The 29th March brought a new occupant to the Voi Stockades, a baby duiker, found by a goat herdsman near Malindi (who reported it as a Suni) when his goats sought shelter under the shade of a tree abutting the forest, and the fawn tried desperately to suckle one of the goats. It seemed so starved of milk that the herdsman held a lactating goat to allow the fawn to feed, and then returned it to its hiding place, but the next day it was still there, and desperately hungry. He then took it home, and kept it for the next three months, feeding it on goat’s milk. Eventually, he reported its presence to the KWS Warden Malindi, who sent it to our Keepers at the Voi Stockades. Thinking that the fawn was, in fact, a Suni, we ordered that it be sent up to the Nairobi Nursery since Sunis do not naturally occur in Tsavo, but are plentiful in Nairobi National Park. However, upon arrival on the 4th March, we realized that it was not, in fact, a Suni, but a young male duiker.
The Orma rescuer named the baby “Shungi” the Orma word for “Long Hair” because of the tuft of hair on top of its forehead. It remained in the care of the Voi Keepers whilst a small run was being prepared at the Nairobi Nursery, and arrived at the Nursery on the 4th March, very tame and aged 3 months.
Meanwhile, the orphaned zebra mare at the Voi Stockades named Serena has befriended the resident herd of impalas (known as Bunty’s herd, Bunty being the wonderful impala ewe that formed part of Daphne’s wild family during her Tsavo days who spent the nights with the wild impalas, and the hours of daylight in the Sheldrick garden.) Serena travels in amongst the impala herd, and is accepted by them, often returning to the Stockades in the early hours of the morning.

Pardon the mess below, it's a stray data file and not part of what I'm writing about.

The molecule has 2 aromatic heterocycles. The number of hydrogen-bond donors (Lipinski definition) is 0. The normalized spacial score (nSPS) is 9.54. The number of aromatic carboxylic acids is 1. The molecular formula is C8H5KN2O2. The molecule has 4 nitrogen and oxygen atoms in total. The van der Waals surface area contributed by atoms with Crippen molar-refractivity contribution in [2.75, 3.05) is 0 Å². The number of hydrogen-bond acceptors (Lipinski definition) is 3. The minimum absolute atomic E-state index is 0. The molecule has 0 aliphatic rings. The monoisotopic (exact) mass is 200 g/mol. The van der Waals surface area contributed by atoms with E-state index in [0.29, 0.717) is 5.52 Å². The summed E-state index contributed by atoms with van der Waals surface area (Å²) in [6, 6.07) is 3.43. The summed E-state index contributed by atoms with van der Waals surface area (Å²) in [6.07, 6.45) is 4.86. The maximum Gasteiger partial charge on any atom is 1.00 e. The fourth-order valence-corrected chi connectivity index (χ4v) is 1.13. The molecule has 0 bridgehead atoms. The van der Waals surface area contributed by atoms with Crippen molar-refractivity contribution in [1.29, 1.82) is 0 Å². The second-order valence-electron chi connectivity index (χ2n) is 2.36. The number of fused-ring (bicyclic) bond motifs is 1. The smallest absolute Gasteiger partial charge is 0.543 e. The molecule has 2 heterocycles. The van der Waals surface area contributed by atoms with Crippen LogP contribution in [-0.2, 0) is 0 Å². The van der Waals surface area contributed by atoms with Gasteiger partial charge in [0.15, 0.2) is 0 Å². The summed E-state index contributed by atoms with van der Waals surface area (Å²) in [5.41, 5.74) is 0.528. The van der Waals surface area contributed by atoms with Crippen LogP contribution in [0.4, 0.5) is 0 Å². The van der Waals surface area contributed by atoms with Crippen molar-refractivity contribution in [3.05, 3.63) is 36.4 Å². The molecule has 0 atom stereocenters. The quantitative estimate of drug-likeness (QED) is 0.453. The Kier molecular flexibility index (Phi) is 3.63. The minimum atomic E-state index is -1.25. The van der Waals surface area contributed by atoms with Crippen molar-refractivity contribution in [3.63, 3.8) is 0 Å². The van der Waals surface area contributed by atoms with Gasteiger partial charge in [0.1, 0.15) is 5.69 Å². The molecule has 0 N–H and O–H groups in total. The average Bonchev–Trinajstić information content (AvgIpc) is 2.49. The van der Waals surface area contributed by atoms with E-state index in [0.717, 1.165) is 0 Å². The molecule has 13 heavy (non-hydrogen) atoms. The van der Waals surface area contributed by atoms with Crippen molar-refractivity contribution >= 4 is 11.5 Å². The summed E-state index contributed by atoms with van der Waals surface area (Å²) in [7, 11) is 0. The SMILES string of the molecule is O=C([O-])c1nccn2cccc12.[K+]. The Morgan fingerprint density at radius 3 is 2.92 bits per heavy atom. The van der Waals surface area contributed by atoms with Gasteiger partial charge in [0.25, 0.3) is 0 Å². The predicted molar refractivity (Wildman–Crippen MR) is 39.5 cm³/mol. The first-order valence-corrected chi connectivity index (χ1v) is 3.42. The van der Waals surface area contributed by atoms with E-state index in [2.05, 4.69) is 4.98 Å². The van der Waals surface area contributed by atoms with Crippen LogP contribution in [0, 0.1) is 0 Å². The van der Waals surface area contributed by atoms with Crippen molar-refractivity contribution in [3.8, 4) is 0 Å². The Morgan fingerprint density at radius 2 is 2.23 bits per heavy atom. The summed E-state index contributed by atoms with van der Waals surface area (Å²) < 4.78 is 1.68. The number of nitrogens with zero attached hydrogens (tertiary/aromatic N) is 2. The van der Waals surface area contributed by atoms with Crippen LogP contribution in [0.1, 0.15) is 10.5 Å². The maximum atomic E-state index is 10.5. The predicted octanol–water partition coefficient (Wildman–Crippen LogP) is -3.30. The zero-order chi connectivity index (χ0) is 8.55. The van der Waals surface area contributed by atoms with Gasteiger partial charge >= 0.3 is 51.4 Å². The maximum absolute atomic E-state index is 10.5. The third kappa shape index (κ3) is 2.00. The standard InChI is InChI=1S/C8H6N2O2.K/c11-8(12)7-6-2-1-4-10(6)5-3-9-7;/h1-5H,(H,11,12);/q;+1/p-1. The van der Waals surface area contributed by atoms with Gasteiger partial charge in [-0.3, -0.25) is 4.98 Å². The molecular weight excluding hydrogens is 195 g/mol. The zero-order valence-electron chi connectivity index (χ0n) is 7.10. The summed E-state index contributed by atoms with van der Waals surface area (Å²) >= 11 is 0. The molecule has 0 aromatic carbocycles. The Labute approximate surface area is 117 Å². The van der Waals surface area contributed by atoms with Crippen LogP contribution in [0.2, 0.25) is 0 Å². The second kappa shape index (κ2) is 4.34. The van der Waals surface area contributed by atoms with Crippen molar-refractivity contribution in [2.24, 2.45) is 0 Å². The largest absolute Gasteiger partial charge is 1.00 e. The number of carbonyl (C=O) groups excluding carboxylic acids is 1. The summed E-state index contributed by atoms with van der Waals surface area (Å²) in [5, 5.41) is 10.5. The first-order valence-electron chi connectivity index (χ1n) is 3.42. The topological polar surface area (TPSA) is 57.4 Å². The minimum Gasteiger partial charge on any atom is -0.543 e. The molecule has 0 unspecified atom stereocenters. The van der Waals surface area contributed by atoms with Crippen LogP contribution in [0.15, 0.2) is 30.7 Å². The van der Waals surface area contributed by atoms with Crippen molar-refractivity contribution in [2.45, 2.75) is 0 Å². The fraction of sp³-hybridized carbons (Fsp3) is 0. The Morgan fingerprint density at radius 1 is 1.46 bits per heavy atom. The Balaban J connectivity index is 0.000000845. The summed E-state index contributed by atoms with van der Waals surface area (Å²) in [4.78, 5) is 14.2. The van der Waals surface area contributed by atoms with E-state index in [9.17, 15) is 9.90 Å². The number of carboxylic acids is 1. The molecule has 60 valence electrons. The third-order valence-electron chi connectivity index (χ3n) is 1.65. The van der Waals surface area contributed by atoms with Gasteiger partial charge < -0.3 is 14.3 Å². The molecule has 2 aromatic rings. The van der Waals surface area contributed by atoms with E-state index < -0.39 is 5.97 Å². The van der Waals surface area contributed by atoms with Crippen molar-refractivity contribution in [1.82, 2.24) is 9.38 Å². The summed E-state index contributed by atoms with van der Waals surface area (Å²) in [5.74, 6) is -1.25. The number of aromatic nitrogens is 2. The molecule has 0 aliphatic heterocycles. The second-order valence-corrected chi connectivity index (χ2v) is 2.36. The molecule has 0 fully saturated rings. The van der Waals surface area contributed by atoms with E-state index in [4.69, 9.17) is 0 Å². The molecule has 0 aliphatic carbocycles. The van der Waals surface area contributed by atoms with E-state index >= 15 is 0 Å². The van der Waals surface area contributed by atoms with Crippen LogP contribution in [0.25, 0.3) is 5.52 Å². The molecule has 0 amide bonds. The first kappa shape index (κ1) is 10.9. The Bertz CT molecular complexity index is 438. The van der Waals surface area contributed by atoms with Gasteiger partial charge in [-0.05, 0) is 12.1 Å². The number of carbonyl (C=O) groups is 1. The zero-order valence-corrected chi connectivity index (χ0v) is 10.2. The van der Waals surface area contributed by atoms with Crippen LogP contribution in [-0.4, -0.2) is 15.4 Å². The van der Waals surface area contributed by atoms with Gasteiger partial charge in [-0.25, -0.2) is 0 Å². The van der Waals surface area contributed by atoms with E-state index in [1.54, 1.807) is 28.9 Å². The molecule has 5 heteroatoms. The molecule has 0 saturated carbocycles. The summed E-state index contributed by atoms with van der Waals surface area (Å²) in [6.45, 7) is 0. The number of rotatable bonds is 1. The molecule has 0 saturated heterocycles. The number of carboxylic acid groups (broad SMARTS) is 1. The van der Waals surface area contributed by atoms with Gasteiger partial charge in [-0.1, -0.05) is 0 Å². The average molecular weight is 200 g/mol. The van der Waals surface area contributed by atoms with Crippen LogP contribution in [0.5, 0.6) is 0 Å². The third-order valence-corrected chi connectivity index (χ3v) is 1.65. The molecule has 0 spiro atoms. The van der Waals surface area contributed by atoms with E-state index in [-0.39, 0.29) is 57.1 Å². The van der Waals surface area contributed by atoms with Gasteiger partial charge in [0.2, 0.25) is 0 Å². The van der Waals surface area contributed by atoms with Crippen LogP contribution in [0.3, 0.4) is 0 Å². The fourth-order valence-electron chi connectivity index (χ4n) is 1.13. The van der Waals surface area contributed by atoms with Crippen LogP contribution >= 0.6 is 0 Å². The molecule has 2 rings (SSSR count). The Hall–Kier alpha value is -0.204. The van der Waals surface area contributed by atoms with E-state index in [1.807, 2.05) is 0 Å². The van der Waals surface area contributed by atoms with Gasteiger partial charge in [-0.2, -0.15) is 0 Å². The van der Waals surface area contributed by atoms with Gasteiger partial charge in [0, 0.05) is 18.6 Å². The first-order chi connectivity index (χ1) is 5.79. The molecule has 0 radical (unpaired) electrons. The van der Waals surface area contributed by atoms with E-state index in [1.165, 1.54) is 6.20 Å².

The orphaned kudu bull named Rukinga who was reared at the Stockades has also been spotted in amongst his adopted kudu family, and was tempted to come and greet the Keepers, but was deterred at the last minute when his companions fled. It was good to know that he is safe and well and happily rehabilitated back where he belongs, a very lucky little kudu indeed, who escaped making a meal for a bushmeat poacher.
Meanwhile, after an absence of almost three months, Natumi’s group of Voi orphaned elephants returned to the Stockades, all present and correct and looking in fine fettle. Nowadays Edie sometimes coaxes a splinter group away from Natumi, comprised of Lolokwe, Burra, Solango and Mukwaju, all young bulls, and enjoys being the Matriarch, on several occasions returning to the Stockades independent of Natumi’s group. However, on other occasions the two groups join up to form one large grouping under the joint Leadership of Natumi, Edie, with help from Icholta, who is also close in age to Natumi. Meanwhile Sosian has left Natumi’s group to go with that of Emily and Aitong, who have been feeding near Irima Hill where the vegetation is more lush. Emily’s group and Natumi’s group have been traveling separately since they parted following the death of Mweiga.
Voi has experienced relatively good rains during March, so all the natural waterholes have filled and a feast of green vegetation is at hand for all our elephants. It is, indeed, a great joy to see them now grown and free, enjoying a quality of life independent of the human family, although they greet their Keepers with extreme affection when they do return.
Before the rains released animals from sources of permanent water provided by leaks along the Mzima/Mombasa pipeline, a small pack of wild dogs and resident prides of lions ambushed the limited watering places, taking a heavy toll of prey species, the lions often hiding in the stack of huge empty spare water pipes on the plains below the Voi Safari Lodge.